12 Healthy Heart Habits, Including Vitamin B12 Supplements

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Keeping your heart healthy requires making many lifestyle changes; most people don’t realize that avoiding vitamin B12 deficiency is just as essential for your heart as eating heart-healthy foods, exercising, and reducing stress.  Below are some pointers for promoting cardiovascular health, including reasons why extra vitamin B12 supplements are beneficial for a healthy heart.

1- Monitor your vitamin B12 levels

Vitamin B12, or cobalamin, supports many necessary biochemical functions in your body.  Vitamin B12 helps you produce plenty of red blood cells, helps maintain your nervous system, assists in building DNA, and sustains normal metabolism, cognitive functioning, strength, and energy.

Vitamin B12 is also an essential nutrient for heart health, as it regulates homocysteine levels. In many studies, the hormone homocysteine has been found to increase your risk for coronary heart disease, stroke, and peripheral vascular disease. Vitamin B12 helps your body break down homocysteine, thus reducing your risk for heart disease.

The American Heart Association urges people to eat a healthy diet that includes folic acid, vitamin B6, and vitamin B12 for optimal heart health.

Goal: Get tested! Elderly individuals, people diagnosed with pernicious anemia, patients of gastrointestinal disorders, or anybody who has had gastrointestinal surgery involving the removal of the ileum (gastric bypass) cannot absorb vitamin B12 in the stomach, and must take B12 supplements in order to avoid suffering B12 deficiency.  To find out if you are at risk, request a blood screening for vitamin B12 deficiency from your doctor.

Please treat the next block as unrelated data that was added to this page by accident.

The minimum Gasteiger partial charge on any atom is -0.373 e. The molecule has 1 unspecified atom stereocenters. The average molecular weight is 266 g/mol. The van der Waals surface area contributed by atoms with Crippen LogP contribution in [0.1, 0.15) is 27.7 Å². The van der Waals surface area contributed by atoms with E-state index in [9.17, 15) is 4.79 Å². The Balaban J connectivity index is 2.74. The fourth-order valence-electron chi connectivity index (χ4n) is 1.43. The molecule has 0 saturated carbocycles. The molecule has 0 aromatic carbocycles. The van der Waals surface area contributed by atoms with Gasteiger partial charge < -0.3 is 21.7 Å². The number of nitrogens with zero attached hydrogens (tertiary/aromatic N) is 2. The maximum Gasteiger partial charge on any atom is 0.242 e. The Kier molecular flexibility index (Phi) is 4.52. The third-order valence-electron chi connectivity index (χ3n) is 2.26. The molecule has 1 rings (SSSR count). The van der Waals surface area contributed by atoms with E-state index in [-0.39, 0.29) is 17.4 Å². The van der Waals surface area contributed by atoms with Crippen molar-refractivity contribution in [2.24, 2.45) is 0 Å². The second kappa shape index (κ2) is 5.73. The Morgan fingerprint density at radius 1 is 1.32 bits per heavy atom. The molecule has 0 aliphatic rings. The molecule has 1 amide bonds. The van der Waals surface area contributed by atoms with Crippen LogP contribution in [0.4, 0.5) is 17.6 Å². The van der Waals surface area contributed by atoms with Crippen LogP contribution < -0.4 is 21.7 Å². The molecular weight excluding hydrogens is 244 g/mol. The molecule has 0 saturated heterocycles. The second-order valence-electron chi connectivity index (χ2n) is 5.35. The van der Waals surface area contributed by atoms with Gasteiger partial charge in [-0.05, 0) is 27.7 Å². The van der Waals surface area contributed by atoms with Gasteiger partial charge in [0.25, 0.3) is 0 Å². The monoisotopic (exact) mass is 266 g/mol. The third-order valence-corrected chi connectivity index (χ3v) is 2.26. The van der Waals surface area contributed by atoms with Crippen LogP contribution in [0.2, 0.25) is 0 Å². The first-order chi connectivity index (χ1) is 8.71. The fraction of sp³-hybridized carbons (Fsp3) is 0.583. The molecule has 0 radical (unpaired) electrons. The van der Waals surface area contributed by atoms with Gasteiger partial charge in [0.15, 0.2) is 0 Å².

Read more about vitamin B12 and heart disease-

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2- Get moving

All health experts agree that incorporating at least 30 minutes of exercise per day, at least 5 days per week, is the single most important lifestyle change you can make for your heart.  Conversely, increasing evidence indicates that living a sedentary lifestyle- watching several hours of television each day, sitting at a desk for long periods without breaks, and shunning exercise- is one of the biggest contributing factors to heart disease.

Goal: Break it down! If you’re daunted by the idea of spending 30 minutes on a treadmill, plan three 10-minute breaks in the day for exercise, instead.  Walk your dog or do a window-shopping run around the mall (without stopping!).  If you work at a desk, set your timer to alert you to get up and stretch at regular intervals.

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3- Eat more heart-healthy foods

Prevent cardiovascular disease by following a low fat, low cholesterol diet.  Avoid saturated trans-fats, and opt instead for small doses of healthy monounsaturated fats, like olive or canola oils.  If you normally eat red meat, switch instead to lean poultry, which also contains plenty of vitamin B12.  In addition to cutting down on fats, you should also eat more vitamin-enriched foods that are low in salt and refined carbohydrates.

Goal: Spice it up! Train your tongue to like nutritious, low-fat foods that have fewer “empty” calories.  Go for high-fiber vegetables, grains, and legumes, lower-fat meats, cheeses, and spreads, and shake things up with dashes of cayenne pepper, ginger, cumin, paprika, turmeric, and granulated garlic.  By focusing on the spices, you’ll feel more satisfied, and less likely to miss that fatty mouth-feel of fried foods.

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4- Mind your weight

Numerous studies conclude that obesity is one of the greatest health risks that affect people today.  Being overweight overburdens your entire body, contributing to illnesses like heart disease, diabetes, and other life threatening conditions.

Goal: Size it down! By cutting down the size of your plate, you alternatively cut down your dress size.  Try using smaller plates, include veggies, omit surgery drinks, eat slower, and resist the urge to go for seconds.